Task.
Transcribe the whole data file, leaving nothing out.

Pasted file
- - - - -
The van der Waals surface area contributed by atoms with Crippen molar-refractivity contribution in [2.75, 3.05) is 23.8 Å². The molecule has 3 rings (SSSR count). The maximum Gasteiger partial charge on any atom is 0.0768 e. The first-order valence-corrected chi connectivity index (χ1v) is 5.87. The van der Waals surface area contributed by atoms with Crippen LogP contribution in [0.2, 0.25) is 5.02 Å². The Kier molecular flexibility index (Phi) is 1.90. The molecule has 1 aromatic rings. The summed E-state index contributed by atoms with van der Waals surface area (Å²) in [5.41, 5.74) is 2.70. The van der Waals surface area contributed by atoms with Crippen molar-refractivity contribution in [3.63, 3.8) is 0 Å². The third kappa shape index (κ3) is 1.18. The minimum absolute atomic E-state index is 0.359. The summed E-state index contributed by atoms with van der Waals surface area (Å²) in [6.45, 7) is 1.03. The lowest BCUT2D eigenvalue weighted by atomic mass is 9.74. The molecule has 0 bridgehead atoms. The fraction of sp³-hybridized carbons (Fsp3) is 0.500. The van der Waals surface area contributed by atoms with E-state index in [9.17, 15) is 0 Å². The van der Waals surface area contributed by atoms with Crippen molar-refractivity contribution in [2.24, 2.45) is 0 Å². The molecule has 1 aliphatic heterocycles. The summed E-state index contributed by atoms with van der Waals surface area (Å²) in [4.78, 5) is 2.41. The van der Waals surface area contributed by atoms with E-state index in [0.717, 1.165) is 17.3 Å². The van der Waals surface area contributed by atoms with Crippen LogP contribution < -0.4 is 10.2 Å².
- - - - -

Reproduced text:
The van der Waals surface area contributed by atoms with Crippen molar-refractivity contribution in [2.75, 3.05) is 23.8 Å². The molecule has 3 rings (SSSR count). The maximum Gasteiger partial charge on any atom is 0.0768 e. The first-order valence-corrected chi connectivity index (χ1v) is 5.87. The van der Waals surface area contributed by atoms with Crippen LogP contribution in [0.2, 0.25) is 5.02 Å². The Kier molecular flexibility index (Phi) is 1.90. The molecule has 1 aromatic rings. The summed E-state index contributed by atoms with van der Waals surface area (Å²) in [5.41, 5.74) is 2.70. The van der Waals surface area contributed by atoms with Crippen molar-refractivity contribution in [3.63, 3.8) is 0 Å². The third kappa shape index (κ3) is 1.18. The minimum absolute atomic E-state index is 0.359. The summed E-state index contributed by atoms with van der Waals surface area (Å²) in [6.45, 7) is 1.03. The lowest BCUT2D eigenvalue weighted by atomic mass is 9.74. The molecule has 0 bridgehead atoms. The fraction of sp³-hybridized carbons (Fsp3) is 0.500. The van der Waals surface area contributed by atoms with E-state index in [9.17, 15) is 0 Å². The van der Waals surface area contributed by atoms with Crippen molar-refractivity contribution in [2.24, 2.45) is 0 Å². The molecule has 1 aliphatic heterocycles. The summed E-state index contributed by atoms with van der Waals surface area (Å²) in [4.78, 5) is 2.41. The van der Waals surface area contributed by atoms with E-state index in [0.717, 1.165) is 17.3 Å². The van der Waals surface area contributed by atoms with Crippen LogP contribution < -0.4 is 10.2 Å².